Toronto: How does the world’s tiniest mammalian diver survive icy waters to catch its prey? By doing an instant warm-up exercise before diving into cold water, say researchers.
This behaviour is unexpected because lower body temperatures enable diving mammals to stay underwater for longer. Heating up doesn`t make sense as animals use up oxygen more quickly when they are warmer, says Kevin Campbell, who led the study.
"This finding goes against prevailing dogma regarding the physiology of divers. Divers, especially small ones, have always been expected to try to maximise their underwater endurance," says Campbell, professor of physiology at the University of Manitoba, Canada.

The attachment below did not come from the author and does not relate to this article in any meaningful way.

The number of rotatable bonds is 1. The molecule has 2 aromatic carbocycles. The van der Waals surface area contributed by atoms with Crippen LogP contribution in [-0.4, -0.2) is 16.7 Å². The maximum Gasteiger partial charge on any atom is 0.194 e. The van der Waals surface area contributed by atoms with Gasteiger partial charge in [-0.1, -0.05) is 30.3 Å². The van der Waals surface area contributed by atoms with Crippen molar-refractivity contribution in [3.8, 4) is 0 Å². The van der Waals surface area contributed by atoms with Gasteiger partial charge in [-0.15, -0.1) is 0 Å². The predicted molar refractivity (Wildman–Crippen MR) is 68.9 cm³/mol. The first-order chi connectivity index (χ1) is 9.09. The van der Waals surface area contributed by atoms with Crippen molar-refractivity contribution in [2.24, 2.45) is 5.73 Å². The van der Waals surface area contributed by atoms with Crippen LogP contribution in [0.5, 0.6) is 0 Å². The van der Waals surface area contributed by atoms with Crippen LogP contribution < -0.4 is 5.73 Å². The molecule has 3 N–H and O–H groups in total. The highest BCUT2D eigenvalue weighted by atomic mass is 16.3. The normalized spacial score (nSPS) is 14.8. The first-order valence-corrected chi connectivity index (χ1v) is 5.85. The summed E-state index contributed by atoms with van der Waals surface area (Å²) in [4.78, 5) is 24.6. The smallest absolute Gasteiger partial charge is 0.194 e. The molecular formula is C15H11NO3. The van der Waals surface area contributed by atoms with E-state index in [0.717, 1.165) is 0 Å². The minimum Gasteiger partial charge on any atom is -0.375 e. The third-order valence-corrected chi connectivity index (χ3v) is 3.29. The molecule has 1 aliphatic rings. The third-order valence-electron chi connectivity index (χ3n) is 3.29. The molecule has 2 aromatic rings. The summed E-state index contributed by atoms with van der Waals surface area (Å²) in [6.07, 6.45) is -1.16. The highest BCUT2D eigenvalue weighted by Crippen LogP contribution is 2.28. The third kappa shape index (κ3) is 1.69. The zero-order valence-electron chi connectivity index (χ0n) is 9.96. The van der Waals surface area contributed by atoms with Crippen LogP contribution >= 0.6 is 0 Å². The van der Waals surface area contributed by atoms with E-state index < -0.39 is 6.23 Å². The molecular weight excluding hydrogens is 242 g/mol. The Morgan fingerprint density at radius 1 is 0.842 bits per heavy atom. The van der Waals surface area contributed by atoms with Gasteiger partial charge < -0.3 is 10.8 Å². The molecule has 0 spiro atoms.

He adds that shrews are highly proficient aquatic predators, an elevated body temperature presumably heightens foraging efficiency, according to a Manitoba statement.
Compared to other diving mammals, shrews carry the least amount of oxygen under water and use it up the most quickly. Typical dives thus last only five to seven seconds. Being so small also makes them lose heat the fastest.
Roman Gusztak, study co-author, said: "The shrews are likely surviving at the limits of what is possible for a diving mammal. They must continually feed to provide for their voracious appetites but have to contend with very short dive durations and the constant threat of hypothermia."
Hypothermia is a condition in which core temperature drops below the required temperature for normal metabolism, defined as 35 degrees Celsius. These findings were presented at the Society for Experimental Biology meeting in Salzburg, Austria.